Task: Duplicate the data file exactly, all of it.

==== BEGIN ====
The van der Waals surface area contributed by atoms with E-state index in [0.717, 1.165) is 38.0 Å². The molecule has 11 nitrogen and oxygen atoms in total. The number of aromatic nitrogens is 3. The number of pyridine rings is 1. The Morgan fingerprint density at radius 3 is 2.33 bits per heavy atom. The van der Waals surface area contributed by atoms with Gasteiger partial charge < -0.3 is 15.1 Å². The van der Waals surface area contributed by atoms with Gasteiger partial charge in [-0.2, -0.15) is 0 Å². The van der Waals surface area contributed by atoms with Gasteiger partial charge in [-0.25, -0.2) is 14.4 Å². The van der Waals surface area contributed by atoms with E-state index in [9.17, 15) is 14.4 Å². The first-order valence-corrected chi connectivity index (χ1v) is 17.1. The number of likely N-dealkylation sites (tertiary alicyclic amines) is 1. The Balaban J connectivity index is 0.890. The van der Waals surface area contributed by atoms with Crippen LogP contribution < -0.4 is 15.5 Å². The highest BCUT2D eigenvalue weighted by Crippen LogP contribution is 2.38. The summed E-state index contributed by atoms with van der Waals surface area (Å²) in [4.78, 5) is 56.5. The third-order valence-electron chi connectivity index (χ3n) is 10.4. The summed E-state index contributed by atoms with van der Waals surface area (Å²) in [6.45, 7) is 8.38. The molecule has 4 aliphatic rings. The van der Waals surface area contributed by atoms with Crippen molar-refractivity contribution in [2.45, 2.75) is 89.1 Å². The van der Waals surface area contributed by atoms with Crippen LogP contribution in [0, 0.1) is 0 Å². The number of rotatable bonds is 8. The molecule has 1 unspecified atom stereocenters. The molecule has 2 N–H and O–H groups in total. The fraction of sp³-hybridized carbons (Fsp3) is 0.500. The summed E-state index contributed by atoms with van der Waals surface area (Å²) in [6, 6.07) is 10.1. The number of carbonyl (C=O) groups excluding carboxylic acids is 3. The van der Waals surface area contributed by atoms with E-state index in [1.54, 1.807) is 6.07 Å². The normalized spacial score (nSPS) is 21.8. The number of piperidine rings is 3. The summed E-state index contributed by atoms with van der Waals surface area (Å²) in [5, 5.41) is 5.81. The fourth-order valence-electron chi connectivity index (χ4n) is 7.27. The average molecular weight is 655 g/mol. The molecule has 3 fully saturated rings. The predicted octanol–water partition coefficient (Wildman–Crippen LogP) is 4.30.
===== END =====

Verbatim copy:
The van der Waals surface area contributed by atoms with E-state index in [0.717, 1.165) is 38.0 Å². The molecule has 11 nitrogen and oxygen atoms in total. The number of aromatic nitrogens is 3. The number of pyridine rings is 1. The Morgan fingerprint density at radius 3 is 2.33 bits per heavy atom. The van der Waals surface area contributed by atoms with Gasteiger partial charge < -0.3 is 15.1 Å². The van der Waals surface area contributed by atoms with Gasteiger partial charge in [-0.2, -0.15) is 0 Å². The van der Waals surface area contributed by atoms with Gasteiger partial charge in [-0.25, -0.2) is 14.4 Å². The van der Waals surface area contributed by atoms with E-state index in [9.17, 15) is 14.4 Å². The first-order valence-corrected chi connectivity index (χ1v) is 17.1. The number of likely N-dealkylation sites (tertiary alicyclic amines) is 1. The Balaban J connectivity index is 0.890. The van der Waals surface area contributed by atoms with Crippen LogP contribution < -0.4 is 15.5 Å². The highest BCUT2D eigenvalue weighted by Crippen LogP contribution is 2.38. The summed E-state index contributed by atoms with van der Waals surface area (Å²) in [4.78, 5) is 56.5. The third-order valence-electron chi connectivity index (χ3n) is 10.4. The summed E-state index contributed by atoms with van der Waals surface area (Å²) in [6.45, 7) is 8.38. The molecule has 4 aliphatic rings. The van der Waals surface area contributed by atoms with Crippen molar-refractivity contribution in [2.45, 2.75) is 89.1 Å². The van der Waals surface area contributed by atoms with Crippen LogP contribution in [0, 0.1) is 0 Å². The number of rotatable bonds is 8. The molecule has 1 unspecified atom stereocenters. The molecule has 2 N–H and O–H groups in total. The fraction of sp³-hybridized carbons (Fsp3) is 0.500. The summed E-state index contributed by atoms with van der Waals surface area (Å²) in [6, 6.07) is 10.1. The number of carbonyl (C=O) groups excluding carboxylic acids is 3. The van der Waals surface area contributed by atoms with E-state index in [1.54, 1.807) is 6.07 Å². The normalized spacial score (nSPS) is 21.8. The number of piperidine rings is 3. The summed E-state index contributed by atoms with van der Waals surface area (Å²) in [5, 5.41) is 5.81. The fourth-order valence-electron chi connectivity index (χ4n) is 7.27. The average molecular weight is 655 g/mol. The molecule has 3 fully saturated rings. The predicted octanol–water partition coefficient (Wildman–Crippen LogP) is 4.30.